SQL Vacation 2018: Clam Chowder and Duck Tours

Kevin Kline

Published On: July 17, 2018

Categories: SQLFamily, Community, SQLVacation 0

As one of the oldest cities in America and the scene of many key events during both the American Revolution and the Civil War, Boston is well-known for its historical sites. But there's more to the city than that.

If you love music, you should attend a performance of the Boston Symphony Orchestra, which has been regarded as one of the "Big Five" of American orchestras. Book lovers can't miss the Boston Athenæum, which is one of the oldest independent libraries in the United States and is beautifully made. And if you are a fan of the show Cheers, you can always stop by Cheers Beacon Hill (originally called the Bull and Finch Pub). Also, did you know that Duck Tours don't actually involve any ducks?

Households in Boston claim the highest average rate of philanthropy in the United States and its businesses and institutions rank among the top in the country for environmental sustainability and investment. Boston packs a punch in its community building, including in the SQL Server space.

SentryOne's Own

Boston has a thriving tech community, and I was fortunate to collaborate with the BostonSQL group to bring SQL Vacation 2018 to the city. Let's get to know BostonSQL Leader, and new SentryOne Product Manager, Andy Mallon.

When did you begin your professional career?
I started back in 2003, working on software implementations and tech support. I had quit university after just one year and was at the end of my "figure out what to do with my life for a year" time when my brother's ex-girlfriend put me in touch with the software company she was working at. It was at that company that I started to work with SQL Server and fell in love with it. I started there doing training and installation of their software and worked my way up to being their lead support tech. After a few database-focused tech support jobs, I eventually became a DBA.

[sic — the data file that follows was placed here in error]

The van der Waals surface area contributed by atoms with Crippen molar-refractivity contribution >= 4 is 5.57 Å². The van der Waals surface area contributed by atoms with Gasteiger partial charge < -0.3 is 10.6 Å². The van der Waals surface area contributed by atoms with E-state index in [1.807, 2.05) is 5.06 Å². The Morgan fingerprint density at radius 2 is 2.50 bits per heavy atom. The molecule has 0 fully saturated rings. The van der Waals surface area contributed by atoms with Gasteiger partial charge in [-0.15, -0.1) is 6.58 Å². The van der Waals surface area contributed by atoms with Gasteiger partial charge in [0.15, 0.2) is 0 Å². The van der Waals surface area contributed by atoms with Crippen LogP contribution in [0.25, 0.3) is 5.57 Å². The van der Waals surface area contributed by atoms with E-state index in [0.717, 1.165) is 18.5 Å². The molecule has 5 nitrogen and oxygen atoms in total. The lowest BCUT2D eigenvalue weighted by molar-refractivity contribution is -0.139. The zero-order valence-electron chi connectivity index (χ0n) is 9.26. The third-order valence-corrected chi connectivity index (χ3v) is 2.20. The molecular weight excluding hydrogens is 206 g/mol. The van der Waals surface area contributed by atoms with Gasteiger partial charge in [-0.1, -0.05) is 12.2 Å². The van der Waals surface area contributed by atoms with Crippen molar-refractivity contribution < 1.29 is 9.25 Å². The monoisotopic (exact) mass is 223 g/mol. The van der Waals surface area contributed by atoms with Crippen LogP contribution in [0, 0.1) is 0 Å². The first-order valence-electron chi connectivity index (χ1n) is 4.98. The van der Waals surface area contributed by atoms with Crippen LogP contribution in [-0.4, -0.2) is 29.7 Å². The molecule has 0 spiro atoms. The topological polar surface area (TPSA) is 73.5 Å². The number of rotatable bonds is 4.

What’s a normal week at work like for you?
This is a tricky question. For nearly a decade, I've been a DBA and this answer would be about working with developers, working with server admins, reactive and proactive performance tuning, etc. However, I just made the decision to leave my most recent DBA job to accept a new position as Product Manager for SentryOne.

I'm super exited to make this career leap, but I'm not quite sure what a "normal week" will be like in my new role! Because of my tech support background, I'm most excited about identifying the root cause of a data professional's largest pain points and finding innovative ways for SentryOne's Data Performance Management platform to ease that pain. I'll be maintaining the backlog and roadmap for the product and working with the development teams -- but ultimately, my goal is to make life easier for our customers.

What was your first IT or computer project that added value?
The first software company I worked at was a start-up, and I was the most junior person there. In my first few weeks and months, I spent a lot of time practicing and documenting the install process for our software, including the installation and configuration for SQL Server. I wasn't quite knowledgeable enough to declare the "right" way to install the software, but I was able to qualify if various scenarios "worked." This led to our ability to streamline the install process and begin offering recommendations on the "best" option. Eventually, I worked with the development team to replace our tedious, manual upgrade process with one that was a single click to download and install updates. Hours of practicing and documenting installation procedures during my first few weeks ultimately bore the fruit of an incredibly cool project.

What sort of career do you think you’d pursue today if you hadn’t chose IT?